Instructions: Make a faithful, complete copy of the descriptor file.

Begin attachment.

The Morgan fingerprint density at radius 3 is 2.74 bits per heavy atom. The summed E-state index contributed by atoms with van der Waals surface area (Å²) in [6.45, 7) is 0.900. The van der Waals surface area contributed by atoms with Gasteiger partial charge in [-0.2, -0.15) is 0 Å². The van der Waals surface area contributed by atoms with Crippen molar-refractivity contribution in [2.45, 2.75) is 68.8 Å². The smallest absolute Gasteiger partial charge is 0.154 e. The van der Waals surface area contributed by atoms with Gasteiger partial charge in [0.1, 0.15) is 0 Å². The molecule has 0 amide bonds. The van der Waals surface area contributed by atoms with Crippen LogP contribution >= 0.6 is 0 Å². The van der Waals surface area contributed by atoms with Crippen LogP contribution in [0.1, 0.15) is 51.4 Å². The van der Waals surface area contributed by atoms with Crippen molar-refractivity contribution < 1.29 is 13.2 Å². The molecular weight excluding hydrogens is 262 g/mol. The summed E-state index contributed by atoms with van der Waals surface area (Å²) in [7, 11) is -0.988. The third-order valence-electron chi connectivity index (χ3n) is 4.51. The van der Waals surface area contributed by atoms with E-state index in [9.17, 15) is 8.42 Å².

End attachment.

The Morgan fingerprint density at radius 3 is 2.74 bits per heavy atom. The summed E-state index contributed by atoms with van der Waals surface area (Å²) in [6.45, 7) is 0.900. The van der Waals surface area contributed by atoms with Gasteiger partial charge in [-0.2, -0.15) is 0 Å². The van der Waals surface area contributed by atoms with Crippen molar-refractivity contribution in [2.45, 2.75) is 68.8 Å². The smallest absolute Gasteiger partial charge is 0.154 e. The van der Waals surface area contributed by atoms with Gasteiger partial charge in [0.1, 0.15) is 0 Å². The molecule has 0 amide bonds. The van der Waals surface area contributed by atoms with Crippen LogP contribution >= 0.6 is 0 Å². The van der Waals surface area contributed by atoms with Crippen LogP contribution in [0.1, 0.15) is 51.4 Å². The van der Waals surface area contributed by atoms with Crippen molar-refractivity contribution < 1.29 is 13.2 Å². The molecular weight excluding hydrogens is 262 g/mol. The summed E-state index contributed by atoms with van der Waals surface area (Å²) in [7, 11) is -0.988. The third-order valence-electron chi connectivity index (χ3n) is 4.51. The van der Waals surface area contributed by atoms with E-state index in [9.17, 15) is 8.42 Å².